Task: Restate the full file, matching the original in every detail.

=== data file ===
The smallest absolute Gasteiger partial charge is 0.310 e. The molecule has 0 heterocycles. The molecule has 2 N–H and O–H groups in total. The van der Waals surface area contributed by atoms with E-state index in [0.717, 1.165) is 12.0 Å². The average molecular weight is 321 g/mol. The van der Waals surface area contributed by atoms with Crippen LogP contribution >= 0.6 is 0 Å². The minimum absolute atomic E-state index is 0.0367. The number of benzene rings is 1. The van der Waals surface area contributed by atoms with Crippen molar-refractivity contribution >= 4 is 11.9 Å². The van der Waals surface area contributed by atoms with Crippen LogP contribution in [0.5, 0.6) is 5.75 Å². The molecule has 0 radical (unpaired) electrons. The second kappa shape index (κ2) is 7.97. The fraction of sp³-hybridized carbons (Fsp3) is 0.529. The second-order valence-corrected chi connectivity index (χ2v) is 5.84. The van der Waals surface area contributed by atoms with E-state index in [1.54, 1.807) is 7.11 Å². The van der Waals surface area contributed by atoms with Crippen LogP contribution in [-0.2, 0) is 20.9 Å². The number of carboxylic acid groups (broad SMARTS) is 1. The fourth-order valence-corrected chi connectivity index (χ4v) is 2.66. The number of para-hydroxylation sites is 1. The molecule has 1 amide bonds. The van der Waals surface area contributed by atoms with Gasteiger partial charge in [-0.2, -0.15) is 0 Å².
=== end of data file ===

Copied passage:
The smallest absolute Gasteiger partial charge is 0.310 e. The molecule has 0 heterocycles. The molecule has 2 N–H and O–H groups in total. The van der Waals surface area contributed by atoms with E-state index in [0.717, 1.165) is 12.0 Å². The average molecular weight is 321 g/mol. The van der Waals surface area contributed by atoms with Crippen LogP contribution >= 0.6 is 0 Å². The minimum absolute atomic E-state index is 0.0367. The number of benzene rings is 1. The van der Waals surface area contributed by atoms with Crippen molar-refractivity contribution >= 4 is 11.9 Å². The van der Waals surface area contributed by atoms with Crippen LogP contribution in [0.5, 0.6) is 5.75 Å². The molecule has 0 radical (unpaired) electrons. The second kappa shape index (κ2) is 7.97. The fraction of sp³-hybridized carbons (Fsp3) is 0.529. The second-order valence-corrected chi connectivity index (χ2v) is 5.84. The van der Waals surface area contributed by atoms with E-state index in [1.54, 1.807) is 7.11 Å². The van der Waals surface area contributed by atoms with Crippen LogP contribution in [-0.2, 0) is 20.9 Å². The number of carboxylic acid groups (broad SMARTS) is 1. The fourth-order valence-corrected chi connectivity index (χ4v) is 2.66. The number of para-hydroxylation sites is 1. The molecule has 1 amide bonds. The van der Waals surface area contributed by atoms with Gasteiger partial charge in [-0.2, -0.15) is 0 Å².